On Thursday I found a vendor with the right kind of glue and a better diagonal mirror for the telescope. I am partway through a redesign of the telescope, and the larger upper cage suggests a slightly larger diagonal - so I bought the mirror, borrowed the glue, and began to hope that by Friday night I would be observing with large aperture again. Sadly, the glue did not set within 24 hours, so yet again my hopes were dashed. The only good news was that a large dumpster was nearby, so heaving the remnants of the old heavy box meant easier packing for the trip home!

So - did I do any real observing at all? Surprisingly I did, using whatever was at hand. While Lórien was seeking M14 I sought it with my binoculars, and encountered ngc6366 adjacent to a bright star. It was only slightly better in the C-11, but finding it in 70mm binocs was surprising. Later in the week, Jim sought the Blue Snowball planetary, and while he took a break I looked in my atlas for other nearby object. I picked up ngc7640, a thin galaxy with decently brighter core - sadly, that one was already recorded so I had a single new capture for the week. Considering my OSP average, that's juat awful.. but this was obviously not my typical OSP. I also tried my new digital camera's long exposure settings on the sky in general, seeking Perseids; however good they may have been at their peak, I was disappointed by the number of Perseids at this star party. We saw what I would consider "several" every night, and few spectacular ones. On the other hand, the camera performed nicely!

On Saturday the people began to leave soon after the door-prize drawing (hosted well by John Harris, who will continue at that post while I find other things to assist with). Soon thereafter the clouds began to settle in for the night, and a full night of sleep was available. That's really a good way to end a star party, since the drive home requires some decent rest. The one good news for the week came after the door prizes - someone had turned in a compatible crank for our trailer to the lost and found! We can't prove that it was ours, especially since it was mangled and aged quite a bit for a year-old crank.. but nobody else put in a claim, so now it's ours. It actually rained about .20" into Sunday morning, but during a few breaks we managed to take down the tent-trailer and pack leftover party items into the OSP trailer for the year. The drive home was less showery (we sought our true crank along the road, without success), we bailed the kitten out of his bed & breakfast before closing time, and soon it was all over but the memories and a large pile of laundry.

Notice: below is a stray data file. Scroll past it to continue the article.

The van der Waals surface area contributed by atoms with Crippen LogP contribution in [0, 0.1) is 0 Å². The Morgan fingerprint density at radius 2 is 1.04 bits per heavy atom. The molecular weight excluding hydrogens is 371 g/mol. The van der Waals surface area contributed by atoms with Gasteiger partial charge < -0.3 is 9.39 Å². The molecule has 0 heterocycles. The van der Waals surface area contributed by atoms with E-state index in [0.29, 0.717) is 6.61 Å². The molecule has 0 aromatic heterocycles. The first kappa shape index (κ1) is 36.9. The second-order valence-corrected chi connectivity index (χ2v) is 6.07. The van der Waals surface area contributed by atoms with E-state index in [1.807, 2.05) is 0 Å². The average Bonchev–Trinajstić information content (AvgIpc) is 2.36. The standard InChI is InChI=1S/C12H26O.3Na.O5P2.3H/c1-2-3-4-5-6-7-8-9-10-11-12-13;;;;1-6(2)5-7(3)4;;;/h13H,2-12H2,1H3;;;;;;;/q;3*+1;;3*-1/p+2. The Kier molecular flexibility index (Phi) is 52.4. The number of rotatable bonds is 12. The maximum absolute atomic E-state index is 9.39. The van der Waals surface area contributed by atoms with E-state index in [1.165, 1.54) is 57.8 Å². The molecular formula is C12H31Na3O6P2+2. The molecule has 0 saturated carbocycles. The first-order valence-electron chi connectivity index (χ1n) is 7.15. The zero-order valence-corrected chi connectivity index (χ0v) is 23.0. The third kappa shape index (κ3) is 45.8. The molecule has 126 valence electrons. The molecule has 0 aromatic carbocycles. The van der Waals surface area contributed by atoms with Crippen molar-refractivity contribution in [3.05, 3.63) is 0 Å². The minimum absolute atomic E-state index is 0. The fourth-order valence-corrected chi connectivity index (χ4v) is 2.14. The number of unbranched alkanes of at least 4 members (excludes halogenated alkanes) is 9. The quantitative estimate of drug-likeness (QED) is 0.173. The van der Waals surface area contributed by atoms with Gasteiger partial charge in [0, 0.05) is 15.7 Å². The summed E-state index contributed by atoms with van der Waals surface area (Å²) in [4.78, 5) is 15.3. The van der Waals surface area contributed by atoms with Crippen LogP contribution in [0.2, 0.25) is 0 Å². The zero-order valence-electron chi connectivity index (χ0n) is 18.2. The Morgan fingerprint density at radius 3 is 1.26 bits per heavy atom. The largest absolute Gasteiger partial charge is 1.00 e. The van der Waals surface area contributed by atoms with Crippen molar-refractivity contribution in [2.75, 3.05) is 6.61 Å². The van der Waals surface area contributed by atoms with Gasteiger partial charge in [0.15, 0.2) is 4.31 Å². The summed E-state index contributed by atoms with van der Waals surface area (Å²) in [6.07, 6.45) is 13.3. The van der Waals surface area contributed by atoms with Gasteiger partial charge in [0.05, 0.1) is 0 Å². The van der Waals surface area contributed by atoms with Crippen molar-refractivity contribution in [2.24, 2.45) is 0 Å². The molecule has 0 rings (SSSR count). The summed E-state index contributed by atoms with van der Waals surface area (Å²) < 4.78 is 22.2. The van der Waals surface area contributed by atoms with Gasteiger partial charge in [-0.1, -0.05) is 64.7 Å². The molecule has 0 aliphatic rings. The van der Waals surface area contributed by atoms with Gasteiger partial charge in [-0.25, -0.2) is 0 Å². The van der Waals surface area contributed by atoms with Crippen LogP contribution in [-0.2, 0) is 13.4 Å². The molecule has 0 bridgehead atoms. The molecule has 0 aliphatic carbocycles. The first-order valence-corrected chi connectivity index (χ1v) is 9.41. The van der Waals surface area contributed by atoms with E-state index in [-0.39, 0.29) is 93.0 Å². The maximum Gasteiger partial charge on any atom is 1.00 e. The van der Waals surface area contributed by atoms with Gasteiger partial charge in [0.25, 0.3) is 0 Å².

Next year will be different (although I think I said that last year, and while it was indeed different, it wasn't in the ways I had hoped!). For one thing, the 17˝ will be in its new housing, both prettier and more compact (even with that slightly larger upper cage). We also picked up a bargain short-focus mirror blank, that hopefully will lead to a more convenient telescope as well. We will also have more tools in the car, in case the unforeseen happens yet again. In any case, we'll be there.. and hopefully you will too!